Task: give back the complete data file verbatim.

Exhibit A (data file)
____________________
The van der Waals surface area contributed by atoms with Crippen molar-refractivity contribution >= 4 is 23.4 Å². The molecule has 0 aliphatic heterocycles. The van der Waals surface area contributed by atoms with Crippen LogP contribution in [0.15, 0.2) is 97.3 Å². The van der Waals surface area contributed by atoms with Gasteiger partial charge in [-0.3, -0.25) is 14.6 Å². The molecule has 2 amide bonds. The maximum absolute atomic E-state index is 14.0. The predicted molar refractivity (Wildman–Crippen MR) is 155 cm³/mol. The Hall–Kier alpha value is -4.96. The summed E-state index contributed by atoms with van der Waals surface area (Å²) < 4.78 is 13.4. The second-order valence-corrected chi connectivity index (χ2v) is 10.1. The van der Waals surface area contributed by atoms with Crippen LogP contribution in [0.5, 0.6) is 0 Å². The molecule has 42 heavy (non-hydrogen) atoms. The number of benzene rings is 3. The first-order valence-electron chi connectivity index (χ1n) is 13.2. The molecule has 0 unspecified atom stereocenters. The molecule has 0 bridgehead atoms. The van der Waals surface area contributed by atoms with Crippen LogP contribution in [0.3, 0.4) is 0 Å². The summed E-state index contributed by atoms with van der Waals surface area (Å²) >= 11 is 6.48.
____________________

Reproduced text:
The van der Waals surface area contributed by atoms with Crippen molar-refractivity contribution >= 4 is 23.4 Å². The molecule has 0 aliphatic heterocycles. The van der Waals surface area contributed by atoms with Crippen LogP contribution in [0.15, 0.2) is 97.3 Å². The van der Waals surface area contributed by atoms with Gasteiger partial charge in [-0.3, -0.25) is 14.6 Å². The molecule has 2 amide bonds. The maximum absolute atomic E-state index is 14.0. The predicted molar refractivity (Wildman–Crippen MR) is 155 cm³/mol. The Hall–Kier alpha value is -4.96. The summed E-state index contributed by atoms with van der Waals surface area (Å²) < 4.78 is 13.4. The second-order valence-corrected chi connectivity index (χ2v) is 10.1. The van der Waals surface area contributed by atoms with Crippen LogP contribution in [0.5, 0.6) is 0 Å². The molecule has 42 heavy (non-hydrogen) atoms. The number of benzene rings is 3. The first-order valence-electron chi connectivity index (χ1n) is 13.2. The molecule has 0 unspecified atom stereocenters. The molecule has 0 bridgehead atoms. The van der Waals surface area contributed by atoms with Crippen LogP contribution in [0.3, 0.4) is 0 Å². The summed E-state index contributed by atoms with van der Waals surface area (Å²) >= 11 is 6.48.